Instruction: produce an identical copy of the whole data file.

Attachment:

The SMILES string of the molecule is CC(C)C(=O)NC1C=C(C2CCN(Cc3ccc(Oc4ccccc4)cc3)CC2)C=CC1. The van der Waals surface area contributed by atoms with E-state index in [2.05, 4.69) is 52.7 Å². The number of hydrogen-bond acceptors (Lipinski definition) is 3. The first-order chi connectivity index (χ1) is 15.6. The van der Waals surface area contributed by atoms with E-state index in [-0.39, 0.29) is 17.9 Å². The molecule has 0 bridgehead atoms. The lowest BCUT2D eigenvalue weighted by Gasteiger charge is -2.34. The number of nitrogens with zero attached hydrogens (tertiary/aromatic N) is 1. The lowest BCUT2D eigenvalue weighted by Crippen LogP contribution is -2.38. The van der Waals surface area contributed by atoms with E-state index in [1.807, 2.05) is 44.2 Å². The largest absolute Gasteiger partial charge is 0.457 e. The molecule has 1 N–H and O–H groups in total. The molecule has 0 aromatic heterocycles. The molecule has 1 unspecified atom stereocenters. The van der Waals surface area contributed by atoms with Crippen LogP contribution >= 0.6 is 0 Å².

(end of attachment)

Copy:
The SMILES string of the molecule is CC(C)C(=O)NC1C=C(C2CCN(Cc3ccc(Oc4ccccc4)cc3)CC2)C=CC1. The van der Waals surface area contributed by atoms with E-state index in [2.05, 4.69) is 52.7 Å². The number of hydrogen-bond acceptors (Lipinski definition) is 3. The first-order chi connectivity index (χ1) is 15.6. The van der Waals surface area contributed by atoms with E-state index in [-0.39, 0.29) is 17.9 Å². The molecule has 0 bridgehead atoms. The lowest BCUT2D eigenvalue weighted by Gasteiger charge is -2.34. The number of nitrogens with zero attached hydrogens (tertiary/aromatic N) is 1. The lowest BCUT2D eigenvalue weighted by Crippen LogP contribution is -2.38. The van der Waals surface area contributed by atoms with E-state index in [1.807, 2.05) is 44.2 Å². The largest absolute Gasteiger partial charge is 0.457 e. The molecule has 1 N–H and O–H groups in total. The molecule has 0 aromatic heterocycles. The molecule has 1 unspecified atom stereocenters. The van der Waals surface area contributed by atoms with Crippen LogP contribution >= 0.6 is 0 Å².